Glenn Hughes @ O2 Institute, 29th November 2019

It’s no coincidence that after two and a half years on the road playing the classic-era tracks from his former band Deep Purple, Glenn Hughes has chosen to end his tour in the West Midlands. Not only does the area’s reputation as the birthplace of hard rock tie in nicely with the set he has planned tonight, the Cannock-born singer/bassist strongly regards this show as a sort of homecoming, and he’s clearly very excitable about it. “I’m here just as much to see you as you are to see me”, he enthuses right from the start. “Let me prove it to you!”

Opening with the title track from 1974’s ‘Stormbringer’ album, Hughes is quick off the mark in showing off his still-impressive vocal range with a performance the track’s original vocalist David Coverdale would envy.   His funky yet heavy bass riffs drive the track as they do much of tonight’s set. There’s no sign of the health issues that caused the initial UK dates to be postponed from May, and on ‘Might Just Take Your Life’, Hughes and his backing band sound excellent together, with heavy keyboards combining with Soren Andersen’s guitar work to provide that trademark Deep Purple sound. The sleazy riff of ‘Sail Away’ meanwhile shows any newcomers why Deep Purple were so highly regarded alongside the likes of Black Sabbath and Led Zeppelin as forerunners of embryonic heavy metal in the early ’70s.

Although it’s potentially the last time Hughes airs many of these songs live, he’s keen to stress that he’s going nowhere any time soon. “Listen, I’m not ending anything, I’m beginning something!” he points out, having recently signed up as vocalist for rock supergroup The Dead Daisies, and judging by his performance on ‘You Fool No One’ there’s clearly still lots left in the tank for his next project. He does take a break halfway through the show to allow drummer Ash Sheehan to perform an extended solo, which the Walsall man carries off with style and character, leading to huge cheers as the rest of the band return to the stage refreshed. Occasionally Glenn also takes a few moments to tell stories about the writing of ‘You Keep On Moving’ alongside Coverdale, and dedicates ‘Gettin’ Tighter’ to the late guitarist Tommy Bolin with an emotional tribute.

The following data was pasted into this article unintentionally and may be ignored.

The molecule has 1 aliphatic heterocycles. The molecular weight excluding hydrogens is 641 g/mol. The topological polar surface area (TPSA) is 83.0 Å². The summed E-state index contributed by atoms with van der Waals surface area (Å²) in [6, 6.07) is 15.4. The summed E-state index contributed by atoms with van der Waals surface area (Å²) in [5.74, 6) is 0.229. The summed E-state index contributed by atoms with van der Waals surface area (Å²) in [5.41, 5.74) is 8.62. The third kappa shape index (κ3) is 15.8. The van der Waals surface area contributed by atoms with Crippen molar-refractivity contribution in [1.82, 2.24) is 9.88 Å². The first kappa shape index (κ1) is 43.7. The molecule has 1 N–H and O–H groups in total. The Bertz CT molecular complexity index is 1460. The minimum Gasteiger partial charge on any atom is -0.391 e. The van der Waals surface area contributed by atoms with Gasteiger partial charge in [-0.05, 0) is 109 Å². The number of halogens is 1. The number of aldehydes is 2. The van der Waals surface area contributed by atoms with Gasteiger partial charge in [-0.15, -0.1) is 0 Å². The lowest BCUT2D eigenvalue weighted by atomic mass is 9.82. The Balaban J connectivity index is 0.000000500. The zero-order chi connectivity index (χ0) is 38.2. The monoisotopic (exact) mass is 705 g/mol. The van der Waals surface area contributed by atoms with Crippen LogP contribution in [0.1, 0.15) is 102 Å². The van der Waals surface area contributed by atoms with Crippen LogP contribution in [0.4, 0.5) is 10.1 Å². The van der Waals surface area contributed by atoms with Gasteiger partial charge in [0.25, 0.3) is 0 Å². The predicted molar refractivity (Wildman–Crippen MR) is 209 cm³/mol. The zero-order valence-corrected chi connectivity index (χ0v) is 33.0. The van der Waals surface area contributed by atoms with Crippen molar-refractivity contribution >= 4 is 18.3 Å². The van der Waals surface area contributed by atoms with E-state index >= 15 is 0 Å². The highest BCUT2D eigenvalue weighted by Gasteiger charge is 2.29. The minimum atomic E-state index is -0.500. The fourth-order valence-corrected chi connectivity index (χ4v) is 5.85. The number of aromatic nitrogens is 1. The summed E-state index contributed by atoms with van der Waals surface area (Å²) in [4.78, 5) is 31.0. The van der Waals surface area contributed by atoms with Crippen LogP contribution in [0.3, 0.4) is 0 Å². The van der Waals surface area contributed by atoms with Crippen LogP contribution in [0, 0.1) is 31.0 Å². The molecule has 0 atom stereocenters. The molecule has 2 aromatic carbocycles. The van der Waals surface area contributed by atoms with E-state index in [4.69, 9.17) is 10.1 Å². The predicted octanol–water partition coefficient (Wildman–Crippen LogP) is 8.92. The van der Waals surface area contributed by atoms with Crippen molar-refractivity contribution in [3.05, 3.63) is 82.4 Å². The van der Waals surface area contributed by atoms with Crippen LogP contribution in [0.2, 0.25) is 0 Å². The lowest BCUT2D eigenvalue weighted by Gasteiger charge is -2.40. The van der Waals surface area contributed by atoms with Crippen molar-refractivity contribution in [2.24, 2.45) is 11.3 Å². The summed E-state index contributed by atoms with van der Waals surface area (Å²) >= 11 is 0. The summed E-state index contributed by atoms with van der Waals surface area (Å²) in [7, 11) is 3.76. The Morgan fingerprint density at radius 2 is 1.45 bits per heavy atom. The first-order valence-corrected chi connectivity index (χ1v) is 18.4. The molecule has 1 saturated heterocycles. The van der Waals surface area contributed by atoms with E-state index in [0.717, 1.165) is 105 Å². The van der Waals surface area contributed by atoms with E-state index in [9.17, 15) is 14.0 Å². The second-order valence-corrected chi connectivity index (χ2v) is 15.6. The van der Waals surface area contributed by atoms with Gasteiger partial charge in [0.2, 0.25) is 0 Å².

The set ends with some of Deep Purple’s most well-known songs, closing out the main set with the unmistakable ‘Smoke On The Water’ slipping into a coda of the Ray Charles’ classic ‘Georgia On My Mind’ where Hughes’ soulful side gets an airing and earns a massive cheer. The encore ends the evening on a faster note, with the riff-heavy ‘Burn’ before Hughes hands over his bass and gives his all vocally to ‘Highway Star’. It’s clearly an emotional ending having revisited this part of his career over the past couple of years, but Hughes acknowledges the audience then urges them to follow him onto his next venture. The truth is with the career he’s had, he doesn’t need to prove anything, but this show does affirm that Glenn Hughes remains one of rock’s finest vocalists.

Ash Sheehan actually performs two sets this evening, first performing with his band Dead Sea Skulls, in which he takes lead vocals as well as drums. They’re an excellent band to warm up the crowd with a blistering set that combines blues-rock riffs with a bit of a Stone Temple Pilots-inspired sound on tracks like ‘The Remedy’. It’s a set full of surprises from the trio, with Sheehan even providing trumpet and a beatbox section during ‘Turnin’ Away’. Ash is great at keeping the crowd focused, and the band provide a very entertaining opening set.


Reviewer:  Ian Paget

Photographer: Ian Dunn

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